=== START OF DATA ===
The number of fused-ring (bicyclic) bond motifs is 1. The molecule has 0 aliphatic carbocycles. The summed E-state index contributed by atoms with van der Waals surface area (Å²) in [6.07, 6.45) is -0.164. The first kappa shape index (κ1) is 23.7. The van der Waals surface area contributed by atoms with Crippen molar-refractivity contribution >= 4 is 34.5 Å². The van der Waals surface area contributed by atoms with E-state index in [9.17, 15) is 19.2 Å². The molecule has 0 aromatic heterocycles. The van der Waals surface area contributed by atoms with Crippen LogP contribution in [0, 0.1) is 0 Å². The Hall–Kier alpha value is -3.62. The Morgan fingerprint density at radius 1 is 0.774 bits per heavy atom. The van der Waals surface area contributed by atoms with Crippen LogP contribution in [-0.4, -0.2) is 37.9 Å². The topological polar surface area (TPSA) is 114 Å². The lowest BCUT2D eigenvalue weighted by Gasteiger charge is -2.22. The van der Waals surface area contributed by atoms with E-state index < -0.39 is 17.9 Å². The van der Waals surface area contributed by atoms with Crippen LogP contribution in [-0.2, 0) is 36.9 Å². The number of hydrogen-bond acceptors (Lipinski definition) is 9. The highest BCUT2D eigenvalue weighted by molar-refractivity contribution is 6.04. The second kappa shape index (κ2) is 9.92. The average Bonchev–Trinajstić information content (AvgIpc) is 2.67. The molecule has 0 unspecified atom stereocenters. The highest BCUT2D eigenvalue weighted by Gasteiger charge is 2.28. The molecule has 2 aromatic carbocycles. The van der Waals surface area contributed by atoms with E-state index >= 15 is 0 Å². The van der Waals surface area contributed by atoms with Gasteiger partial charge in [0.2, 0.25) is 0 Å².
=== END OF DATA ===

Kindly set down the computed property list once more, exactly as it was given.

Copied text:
The number of fused-ring (bicyclic) bond motifs is 1. The molecule has 0 aliphatic carbocycles. The summed E-state index contributed by atoms with van der Waals surface area (Å²) in [6.07, 6.45) is -0.164. The first kappa shape index (κ1) is 23.7. The van der Waals surface area contributed by atoms with Crippen molar-refractivity contribution >= 4 is 34.5 Å². The van der Waals surface area contributed by atoms with E-state index in [9.17, 15) is 19.2 Å². The molecule has 0 aromatic heterocycles. The van der Waals surface area contributed by atoms with Crippen LogP contribution in [0, 0.1) is 0 Å². The Hall–Kier alpha value is -3.62. The Morgan fingerprint density at radius 1 is 0.774 bits per heavy atom. The van der Waals surface area contributed by atoms with Crippen LogP contribution in [-0.4, -0.2) is 37.9 Å². The topological polar surface area (TPSA) is 114 Å². The lowest BCUT2D eigenvalue weighted by Gasteiger charge is -2.22. The van der Waals surface area contributed by atoms with E-state index < -0.39 is 17.9 Å². The van der Waals surface area contributed by atoms with Crippen LogP contribution in [-0.2, 0) is 36.9 Å². The number of hydrogen-bond acceptors (Lipinski definition) is 9. The highest BCUT2D eigenvalue weighted by molar-refractivity contribution is 6.04. The second kappa shape index (κ2) is 9.92. The average Bonchev–Trinajstić information content (AvgIpc) is 2.67. The molecule has 0 unspecified atom stereocenters. The highest BCUT2D eigenvalue weighted by Gasteiger charge is 2.28. The molecule has 2 aromatic carbocycles. The van der Waals surface area contributed by atoms with E-state index >= 15 is 0 Å². The van der Waals surface area contributed by atoms with Gasteiger partial charge in [0.2, 0.25) is 0 Å².